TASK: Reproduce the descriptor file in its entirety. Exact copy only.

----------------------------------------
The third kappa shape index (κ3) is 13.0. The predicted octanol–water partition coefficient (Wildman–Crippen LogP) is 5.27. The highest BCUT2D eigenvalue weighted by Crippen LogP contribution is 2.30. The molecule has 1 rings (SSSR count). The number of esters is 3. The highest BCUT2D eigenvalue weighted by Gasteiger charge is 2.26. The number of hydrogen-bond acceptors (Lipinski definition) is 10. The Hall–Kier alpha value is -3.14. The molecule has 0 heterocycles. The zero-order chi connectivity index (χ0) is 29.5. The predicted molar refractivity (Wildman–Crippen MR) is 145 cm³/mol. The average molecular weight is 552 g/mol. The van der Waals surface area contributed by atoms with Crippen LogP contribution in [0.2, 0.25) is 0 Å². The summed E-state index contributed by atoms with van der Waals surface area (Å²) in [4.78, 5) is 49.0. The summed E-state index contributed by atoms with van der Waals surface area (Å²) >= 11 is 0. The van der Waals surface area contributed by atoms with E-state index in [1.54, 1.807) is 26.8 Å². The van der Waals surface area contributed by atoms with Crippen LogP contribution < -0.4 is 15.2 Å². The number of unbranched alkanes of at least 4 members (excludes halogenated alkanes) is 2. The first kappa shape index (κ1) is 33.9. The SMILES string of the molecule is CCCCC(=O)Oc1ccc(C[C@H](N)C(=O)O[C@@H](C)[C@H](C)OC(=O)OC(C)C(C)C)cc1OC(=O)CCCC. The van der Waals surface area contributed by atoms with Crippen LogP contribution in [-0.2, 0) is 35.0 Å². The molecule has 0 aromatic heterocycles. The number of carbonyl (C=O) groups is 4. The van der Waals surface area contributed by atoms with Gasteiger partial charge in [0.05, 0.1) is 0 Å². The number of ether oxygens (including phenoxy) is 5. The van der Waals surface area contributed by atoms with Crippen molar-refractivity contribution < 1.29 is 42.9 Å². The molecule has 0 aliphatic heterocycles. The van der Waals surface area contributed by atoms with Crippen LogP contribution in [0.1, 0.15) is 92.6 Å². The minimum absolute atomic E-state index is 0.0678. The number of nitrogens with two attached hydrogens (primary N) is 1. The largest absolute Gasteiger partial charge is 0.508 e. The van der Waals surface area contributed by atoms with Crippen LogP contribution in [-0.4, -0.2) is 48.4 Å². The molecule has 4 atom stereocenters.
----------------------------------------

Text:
The third kappa shape index (κ3) is 13.0. The predicted octanol–water partition coefficient (Wildman–Crippen LogP) is 5.27. The highest BCUT2D eigenvalue weighted by Crippen LogP contribution is 2.30. The molecule has 1 rings (SSSR count). The number of esters is 3. The highest BCUT2D eigenvalue weighted by Gasteiger charge is 2.26. The number of hydrogen-bond acceptors (Lipinski definition) is 10. The Hall–Kier alpha value is -3.14. The molecule has 0 heterocycles. The zero-order chi connectivity index (χ0) is 29.5. The predicted molar refractivity (Wildman–Crippen MR) is 145 cm³/mol. The average molecular weight is 552 g/mol. The van der Waals surface area contributed by atoms with Crippen LogP contribution in [0.2, 0.25) is 0 Å². The summed E-state index contributed by atoms with van der Waals surface area (Å²) in [4.78, 5) is 49.0. The summed E-state index contributed by atoms with van der Waals surface area (Å²) >= 11 is 0. The van der Waals surface area contributed by atoms with E-state index in [1.54, 1.807) is 26.8 Å². The van der Waals surface area contributed by atoms with Crippen LogP contribution < -0.4 is 15.2 Å². The number of unbranched alkanes of at least 4 members (excludes halogenated alkanes) is 2. The first kappa shape index (κ1) is 33.9. The SMILES string of the molecule is CCCCC(=O)Oc1ccc(C[C@H](N)C(=O)O[C@@H](C)[C@H](C)OC(=O)OC(C)C(C)C)cc1OC(=O)CCCC. The van der Waals surface area contributed by atoms with Crippen LogP contribution in [-0.2, 0) is 35.0 Å². The molecule has 0 aromatic heterocycles. The number of carbonyl (C=O) groups is 4. The van der Waals surface area contributed by atoms with Gasteiger partial charge in [0.05, 0.1) is 0 Å². The number of ether oxygens (including phenoxy) is 5. The van der Waals surface area contributed by atoms with Crippen molar-refractivity contribution < 1.29 is 42.9 Å². The molecule has 0 aliphatic heterocycles. The van der Waals surface area contributed by atoms with Crippen LogP contribution in [0.1, 0.15) is 92.6 Å². The minimum absolute atomic E-state index is 0.0678. The number of nitrogens with two attached hydrogens (primary N) is 1. The largest absolute Gasteiger partial charge is 0.508 e. The van der Waals surface area contributed by atoms with Crippen LogP contribution in [-0.4, -0.2) is 48.4 Å². The molecule has 4 atom stereocenters.